“It’s really a kick in the face.”
Something was wrong, though. In early June, Louis grew extremely nauseous and began vomiting uncontrollably. She was admitted to the hospital for treatment for DKA, a potentially fatal condition caused by extremely high blood sugar levels. When she was admitted, doctors discovered she also had a foot ulcer that required surgery to save the foot.
Baldwin, a nurse technician, heard of her sister’s hospitalization and understood that it meant that Louis wasn’t regularly taking the insulin she needed to survive. She went to visit Louis in the hospital, and was alarmed to find that her sister was barely communicating with her team of doctors.
“She seemed very uninterested in anything they had to say, but I was able to get her talking,” Baldwin said.
Louis revealed to her sister that she had stopped taking insulin because of the cost. She was afraid that if she filled her prescription, she wouldn’t be able to afford a roof over her head. She often lacked insurance, and no one in the family knew exactly how she had been regularly affording insulin up until her hospitalization. Baldwin believes that Louis’ grandmother, who passed away in 2018, had been helping her out financially. Once the money from her grandmother ran out, Louis didn’t want to ask anyone else in the family for help, Baldwin speculates.
“All of us are, actually, really bad about just letting other people know when we need some kind of help or when something is wrong in my family,” Baldwin said. “We’re a little on the prideful side, which explains why she wouldn’t ask for $300 for literal life-saving medicine.”
Baldwin believes her sister also was suffering from depression, and she asked a nurse to have a case manager talk to Louis about options for mental health therapy.
This was a good step to take, says Jane K. Dickinson, a certified diabetes educator who is part of the T1D Exchange Quality Improvement Collaborative, a collective of health care providers and patients which strive to improve type 1 diabetes care. Studies show that people with type 1 diabetes are more prone to depression than the average population, and untreated depression can hinder blood sugar management.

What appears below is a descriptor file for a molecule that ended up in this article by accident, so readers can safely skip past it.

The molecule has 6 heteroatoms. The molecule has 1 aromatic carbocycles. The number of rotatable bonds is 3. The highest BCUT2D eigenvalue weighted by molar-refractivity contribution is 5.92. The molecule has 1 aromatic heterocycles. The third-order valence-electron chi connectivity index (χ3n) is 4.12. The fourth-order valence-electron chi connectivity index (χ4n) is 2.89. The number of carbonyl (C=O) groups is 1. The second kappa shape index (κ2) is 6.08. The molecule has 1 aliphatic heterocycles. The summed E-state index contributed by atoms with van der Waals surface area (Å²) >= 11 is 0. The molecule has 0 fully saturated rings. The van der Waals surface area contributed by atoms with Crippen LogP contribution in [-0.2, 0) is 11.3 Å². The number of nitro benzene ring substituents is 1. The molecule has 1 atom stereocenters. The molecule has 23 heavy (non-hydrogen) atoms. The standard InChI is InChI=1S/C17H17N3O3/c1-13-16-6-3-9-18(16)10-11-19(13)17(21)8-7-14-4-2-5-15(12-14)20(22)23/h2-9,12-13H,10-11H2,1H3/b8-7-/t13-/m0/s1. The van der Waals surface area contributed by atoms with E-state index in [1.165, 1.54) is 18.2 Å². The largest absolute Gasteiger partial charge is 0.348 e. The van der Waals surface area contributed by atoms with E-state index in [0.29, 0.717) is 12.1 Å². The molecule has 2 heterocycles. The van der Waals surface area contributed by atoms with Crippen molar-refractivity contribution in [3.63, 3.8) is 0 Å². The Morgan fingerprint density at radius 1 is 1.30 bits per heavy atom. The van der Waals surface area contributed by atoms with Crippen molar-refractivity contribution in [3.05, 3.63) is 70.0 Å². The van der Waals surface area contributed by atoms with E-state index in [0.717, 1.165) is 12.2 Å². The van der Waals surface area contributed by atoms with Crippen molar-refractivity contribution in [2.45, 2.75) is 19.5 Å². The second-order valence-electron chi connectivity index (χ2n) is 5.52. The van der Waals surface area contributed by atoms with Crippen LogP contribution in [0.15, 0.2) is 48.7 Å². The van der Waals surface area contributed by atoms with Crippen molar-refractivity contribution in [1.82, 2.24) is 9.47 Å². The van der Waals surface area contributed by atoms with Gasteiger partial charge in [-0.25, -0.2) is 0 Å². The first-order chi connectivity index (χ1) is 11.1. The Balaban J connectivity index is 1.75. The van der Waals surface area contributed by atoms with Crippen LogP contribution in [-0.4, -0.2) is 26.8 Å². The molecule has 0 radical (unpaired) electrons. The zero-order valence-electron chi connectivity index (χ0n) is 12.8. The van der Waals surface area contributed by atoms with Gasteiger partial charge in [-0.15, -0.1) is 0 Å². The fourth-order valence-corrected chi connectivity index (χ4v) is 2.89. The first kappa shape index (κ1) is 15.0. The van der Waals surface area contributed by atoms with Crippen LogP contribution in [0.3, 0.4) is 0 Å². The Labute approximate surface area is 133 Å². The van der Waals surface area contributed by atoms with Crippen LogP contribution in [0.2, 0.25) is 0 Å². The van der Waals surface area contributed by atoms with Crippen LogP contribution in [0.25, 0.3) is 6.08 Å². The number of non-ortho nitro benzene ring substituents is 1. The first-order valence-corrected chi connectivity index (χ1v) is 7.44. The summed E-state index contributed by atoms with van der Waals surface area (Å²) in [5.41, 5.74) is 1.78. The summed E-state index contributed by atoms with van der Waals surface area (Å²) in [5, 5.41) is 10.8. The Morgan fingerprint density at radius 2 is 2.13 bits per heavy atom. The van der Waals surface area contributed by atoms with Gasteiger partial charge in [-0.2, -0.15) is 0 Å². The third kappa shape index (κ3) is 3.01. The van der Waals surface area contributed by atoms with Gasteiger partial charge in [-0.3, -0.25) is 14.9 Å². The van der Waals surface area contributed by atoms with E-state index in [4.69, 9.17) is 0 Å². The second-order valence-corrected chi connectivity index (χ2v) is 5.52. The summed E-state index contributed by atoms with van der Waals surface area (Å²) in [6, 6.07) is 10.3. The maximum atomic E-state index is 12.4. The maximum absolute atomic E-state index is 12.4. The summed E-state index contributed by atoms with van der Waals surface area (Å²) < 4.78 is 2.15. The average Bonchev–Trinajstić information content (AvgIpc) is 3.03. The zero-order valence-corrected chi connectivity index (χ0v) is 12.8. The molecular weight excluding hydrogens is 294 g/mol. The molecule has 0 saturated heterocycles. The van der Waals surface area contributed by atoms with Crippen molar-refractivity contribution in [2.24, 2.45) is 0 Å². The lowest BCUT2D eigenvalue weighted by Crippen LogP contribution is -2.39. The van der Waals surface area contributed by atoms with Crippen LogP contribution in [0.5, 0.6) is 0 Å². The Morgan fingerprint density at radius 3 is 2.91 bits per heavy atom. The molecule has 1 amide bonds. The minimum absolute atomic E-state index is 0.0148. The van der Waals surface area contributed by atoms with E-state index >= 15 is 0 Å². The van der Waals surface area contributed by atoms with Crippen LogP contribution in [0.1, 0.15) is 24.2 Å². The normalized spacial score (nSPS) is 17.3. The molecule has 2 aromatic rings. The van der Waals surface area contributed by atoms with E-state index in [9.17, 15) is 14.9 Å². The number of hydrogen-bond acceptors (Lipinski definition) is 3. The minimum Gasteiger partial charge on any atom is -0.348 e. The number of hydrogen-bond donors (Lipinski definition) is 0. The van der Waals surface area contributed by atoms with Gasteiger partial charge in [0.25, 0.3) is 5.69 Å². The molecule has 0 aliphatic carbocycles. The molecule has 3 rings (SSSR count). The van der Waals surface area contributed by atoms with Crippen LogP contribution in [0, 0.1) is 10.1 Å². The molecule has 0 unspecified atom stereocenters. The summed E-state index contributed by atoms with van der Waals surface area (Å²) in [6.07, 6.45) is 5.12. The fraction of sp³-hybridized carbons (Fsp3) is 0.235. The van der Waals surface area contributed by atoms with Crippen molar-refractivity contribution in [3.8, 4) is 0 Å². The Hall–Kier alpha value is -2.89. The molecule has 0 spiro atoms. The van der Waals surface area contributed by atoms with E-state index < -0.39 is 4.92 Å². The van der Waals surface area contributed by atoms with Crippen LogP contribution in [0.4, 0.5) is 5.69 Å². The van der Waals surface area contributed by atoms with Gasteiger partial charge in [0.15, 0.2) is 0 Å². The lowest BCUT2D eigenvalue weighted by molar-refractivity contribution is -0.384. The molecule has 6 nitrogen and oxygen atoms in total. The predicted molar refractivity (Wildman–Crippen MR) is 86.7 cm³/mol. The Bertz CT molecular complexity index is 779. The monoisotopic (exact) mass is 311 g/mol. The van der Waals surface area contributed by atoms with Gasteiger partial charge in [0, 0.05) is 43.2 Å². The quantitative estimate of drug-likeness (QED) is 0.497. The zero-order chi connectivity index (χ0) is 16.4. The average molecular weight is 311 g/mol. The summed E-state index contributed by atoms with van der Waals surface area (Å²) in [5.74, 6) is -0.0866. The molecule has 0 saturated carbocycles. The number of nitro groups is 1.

“Identifying and treating depression is a priority, because depression can directly and negatively affect one’s ability to manage diabetes,” Dickinson said.
After surgery, Louis was discharged with an IV drip still attached to her and sent home. She died just over a week later.
Since then, Louis’ family learned things they wished they had known earlier, including the fact that Walmart sells an older formulation of insulin over the counter for a very low cost. While this insulin is not as effective for the management of blood sugar levels as the higher-priced insulin that is regularly prescribed, it could have been a stopgap measure until Louis was enrolled in other services to help her regularly afford insulin.
The family also learned after Louis’ death that the three major insulin manufacturers have financial assistance programs which, while sometimes difficult to enroll in, might have also provided needed help. Learning about these options after Louis’ death was extremely difficult, said Baldwin.
“It’s really a kick in the face,” she said.
The funeral was packed, Facebook tributes poured in for Louis, and the family is in mourning. Baldwin is left trying to make sense of how, in the United States, her sister could die because she couldn’t afford the one medicine she needed to survive.
“The second she had to make the decision whether to pay rent or buy insulin, that’s where it went downhill,” Baldwin said. “She literally had to decide whether she wanted to live or have a home. That’s not a choice that anyone should have to make. Those things are basic human rights, and she had to choose between them.”
If you are concerned about your mental well-being or the mental well-being of others and need to speak to someone right away, call the NAMI (National Alliance on Mental Illness) hotline at 1-800-950-NAMI (6264) or email firstname.lastname@example.org.